As much as I love driving, I absolutely hate commutes. Though I"m normally one of the most centered and patient people I know, on the road I lose my patience quickly. But how many times have you seen someone driving too slow, or too fast, or straying across lanes, or floating through a red light or making an awkward turn - only to later discover the driver was chatting away with a cell phone in his or her left hand? As I was driving down Highway 101 recently, I saw a black SUV weaving inside the far right lane, just before the University Avenue exit in Palo Alto. It seemed like the car might shimmy over the dotted line, and several drivers nearby switched lanes to avoid it. When I pulled up even with the driver's window, I saw a woman pressing a cell phone to her ear. I wondered if she'd forgotten she was speeding down the road at 65 miles per hour. If I hadn't seen the phone, I would have assumed she was driving drunk. Its funny how stupid and incompetent people can be when they combine driving and talking at the same time. When someone is heavily into their conversation, their focus on the road decreases but increases of risk in killing or hurting themselves. Last year in California, at least 4,699 reported accidents were blamed on drivers using cell phones, and those crashes killed 31 people and injured 2,786, according to a recent analysis by The Times. Also, a few weeks ago the California Highway Patrol released a report that said talking on cell phones is the leading cause of crashes attributed to driver distraction.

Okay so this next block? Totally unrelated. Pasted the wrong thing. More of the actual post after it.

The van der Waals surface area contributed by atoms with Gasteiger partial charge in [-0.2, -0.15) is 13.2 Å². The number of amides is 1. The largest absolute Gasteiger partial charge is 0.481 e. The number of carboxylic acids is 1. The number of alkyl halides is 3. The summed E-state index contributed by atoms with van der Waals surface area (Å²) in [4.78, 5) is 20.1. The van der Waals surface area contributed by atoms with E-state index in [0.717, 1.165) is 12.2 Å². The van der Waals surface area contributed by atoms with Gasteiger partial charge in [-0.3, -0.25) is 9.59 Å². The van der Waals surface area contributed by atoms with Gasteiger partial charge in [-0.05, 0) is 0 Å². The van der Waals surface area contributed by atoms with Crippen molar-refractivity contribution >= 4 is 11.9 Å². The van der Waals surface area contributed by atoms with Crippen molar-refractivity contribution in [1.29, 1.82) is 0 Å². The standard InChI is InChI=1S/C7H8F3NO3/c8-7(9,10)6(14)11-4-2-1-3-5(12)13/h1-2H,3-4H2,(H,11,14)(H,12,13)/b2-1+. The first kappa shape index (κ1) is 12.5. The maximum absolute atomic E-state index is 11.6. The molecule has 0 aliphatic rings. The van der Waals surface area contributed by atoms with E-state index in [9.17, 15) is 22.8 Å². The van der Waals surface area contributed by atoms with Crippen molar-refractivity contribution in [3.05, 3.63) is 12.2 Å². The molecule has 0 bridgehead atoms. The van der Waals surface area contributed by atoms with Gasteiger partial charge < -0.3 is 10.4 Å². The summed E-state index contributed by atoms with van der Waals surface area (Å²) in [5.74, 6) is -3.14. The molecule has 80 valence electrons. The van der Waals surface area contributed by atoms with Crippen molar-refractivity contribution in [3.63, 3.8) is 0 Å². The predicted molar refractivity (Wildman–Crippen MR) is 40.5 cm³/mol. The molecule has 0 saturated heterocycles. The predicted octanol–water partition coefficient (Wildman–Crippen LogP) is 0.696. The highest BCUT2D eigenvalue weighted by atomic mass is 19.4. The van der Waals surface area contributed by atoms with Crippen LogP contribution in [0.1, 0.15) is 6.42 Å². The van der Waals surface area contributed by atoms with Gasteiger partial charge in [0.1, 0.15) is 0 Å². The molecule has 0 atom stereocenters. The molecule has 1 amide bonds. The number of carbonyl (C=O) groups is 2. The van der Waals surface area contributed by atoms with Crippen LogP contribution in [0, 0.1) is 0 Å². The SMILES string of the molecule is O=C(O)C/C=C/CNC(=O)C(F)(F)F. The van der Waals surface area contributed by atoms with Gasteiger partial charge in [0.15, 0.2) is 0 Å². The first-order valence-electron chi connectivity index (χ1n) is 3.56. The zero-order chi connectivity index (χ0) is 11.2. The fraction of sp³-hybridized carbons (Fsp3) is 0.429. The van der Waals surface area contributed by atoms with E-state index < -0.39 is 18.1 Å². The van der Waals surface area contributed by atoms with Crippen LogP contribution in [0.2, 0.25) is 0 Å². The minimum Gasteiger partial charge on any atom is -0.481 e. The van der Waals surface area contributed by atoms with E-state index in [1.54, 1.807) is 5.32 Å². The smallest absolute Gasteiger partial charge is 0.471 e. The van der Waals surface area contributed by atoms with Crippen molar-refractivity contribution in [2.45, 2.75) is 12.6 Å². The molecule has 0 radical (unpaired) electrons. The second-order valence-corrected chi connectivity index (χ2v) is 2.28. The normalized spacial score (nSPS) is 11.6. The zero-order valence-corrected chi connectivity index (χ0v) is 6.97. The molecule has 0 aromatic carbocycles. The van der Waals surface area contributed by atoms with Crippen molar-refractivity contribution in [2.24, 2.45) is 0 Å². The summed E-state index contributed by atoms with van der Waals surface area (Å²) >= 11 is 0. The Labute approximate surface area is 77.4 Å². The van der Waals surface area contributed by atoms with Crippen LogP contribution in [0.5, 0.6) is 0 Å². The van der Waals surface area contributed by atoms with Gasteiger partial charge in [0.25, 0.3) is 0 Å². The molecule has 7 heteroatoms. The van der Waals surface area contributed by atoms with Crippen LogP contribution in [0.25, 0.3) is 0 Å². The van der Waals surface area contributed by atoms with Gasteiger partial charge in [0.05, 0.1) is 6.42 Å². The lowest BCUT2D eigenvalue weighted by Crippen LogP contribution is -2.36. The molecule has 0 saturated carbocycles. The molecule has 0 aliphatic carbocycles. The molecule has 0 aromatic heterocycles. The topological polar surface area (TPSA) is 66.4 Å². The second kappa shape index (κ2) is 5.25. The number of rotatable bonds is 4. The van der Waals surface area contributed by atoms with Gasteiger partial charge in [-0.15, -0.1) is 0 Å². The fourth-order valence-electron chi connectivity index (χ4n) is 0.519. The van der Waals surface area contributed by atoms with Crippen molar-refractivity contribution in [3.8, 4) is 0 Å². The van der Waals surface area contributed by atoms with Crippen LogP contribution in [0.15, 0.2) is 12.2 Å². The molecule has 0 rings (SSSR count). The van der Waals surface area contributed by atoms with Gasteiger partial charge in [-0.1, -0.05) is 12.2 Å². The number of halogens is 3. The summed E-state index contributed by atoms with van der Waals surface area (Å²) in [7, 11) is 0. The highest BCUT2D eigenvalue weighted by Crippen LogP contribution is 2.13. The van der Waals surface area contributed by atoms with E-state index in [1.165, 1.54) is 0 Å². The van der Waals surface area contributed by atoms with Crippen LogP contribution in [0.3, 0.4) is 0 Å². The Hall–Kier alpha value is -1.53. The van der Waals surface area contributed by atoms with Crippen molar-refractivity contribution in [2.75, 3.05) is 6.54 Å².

Despite the danger, you can't legislate a solution. It comes back to taking personal responsibility. And the CHP study provides clear evidence that cell phone abuse is a dangerous habit. Although it is hard to ban cell phone use on the road, I purpose several ideas that might help. Such as using correct cell phone etiquette - if driving while talking on the cell phone is really necessary, enforce a law requiring usage of hands-free receiver technology is a must while driving.